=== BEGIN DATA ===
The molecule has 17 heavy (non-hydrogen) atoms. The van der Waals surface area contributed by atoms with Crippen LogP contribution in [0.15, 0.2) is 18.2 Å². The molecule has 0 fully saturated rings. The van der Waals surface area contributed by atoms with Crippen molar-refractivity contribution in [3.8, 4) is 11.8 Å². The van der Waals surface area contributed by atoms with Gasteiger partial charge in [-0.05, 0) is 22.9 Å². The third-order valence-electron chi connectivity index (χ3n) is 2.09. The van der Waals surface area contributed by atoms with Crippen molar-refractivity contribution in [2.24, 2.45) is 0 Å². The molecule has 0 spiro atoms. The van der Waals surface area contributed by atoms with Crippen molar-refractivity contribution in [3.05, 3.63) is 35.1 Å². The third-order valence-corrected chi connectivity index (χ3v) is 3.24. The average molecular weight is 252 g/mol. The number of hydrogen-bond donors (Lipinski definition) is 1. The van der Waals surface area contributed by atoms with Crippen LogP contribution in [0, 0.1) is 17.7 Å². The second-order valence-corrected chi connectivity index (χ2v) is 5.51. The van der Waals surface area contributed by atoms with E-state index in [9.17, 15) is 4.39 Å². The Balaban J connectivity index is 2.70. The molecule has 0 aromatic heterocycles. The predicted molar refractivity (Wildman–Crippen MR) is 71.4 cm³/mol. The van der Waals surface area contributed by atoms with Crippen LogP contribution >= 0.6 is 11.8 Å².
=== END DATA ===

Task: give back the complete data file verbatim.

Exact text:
The molecule has 17 heavy (non-hydrogen) atoms. The van der Waals surface area contributed by atoms with Crippen LogP contribution in [0.15, 0.2) is 18.2 Å². The molecule has 0 fully saturated rings. The van der Waals surface area contributed by atoms with Crippen molar-refractivity contribution in [3.8, 4) is 11.8 Å². The van der Waals surface area contributed by atoms with Gasteiger partial charge in [-0.05, 0) is 22.9 Å². The third-order valence-electron chi connectivity index (χ3n) is 2.09. The van der Waals surface area contributed by atoms with Crippen molar-refractivity contribution in [2.24, 2.45) is 0 Å². The molecule has 0 spiro atoms. The van der Waals surface area contributed by atoms with Crippen molar-refractivity contribution in [3.05, 3.63) is 35.1 Å². The third-order valence-corrected chi connectivity index (χ3v) is 3.24. The average molecular weight is 252 g/mol. The number of hydrogen-bond donors (Lipinski definition) is 1. The van der Waals surface area contributed by atoms with Crippen LogP contribution in [0, 0.1) is 17.7 Å². The second-order valence-corrected chi connectivity index (χ2v) is 5.51. The van der Waals surface area contributed by atoms with E-state index in [9.17, 15) is 4.39 Å². The Balaban J connectivity index is 2.70. The molecule has 0 aromatic heterocycles. The predicted molar refractivity (Wildman–Crippen MR) is 71.4 cm³/mol. The van der Waals surface area contributed by atoms with Crippen LogP contribution >= 0.6 is 11.8 Å².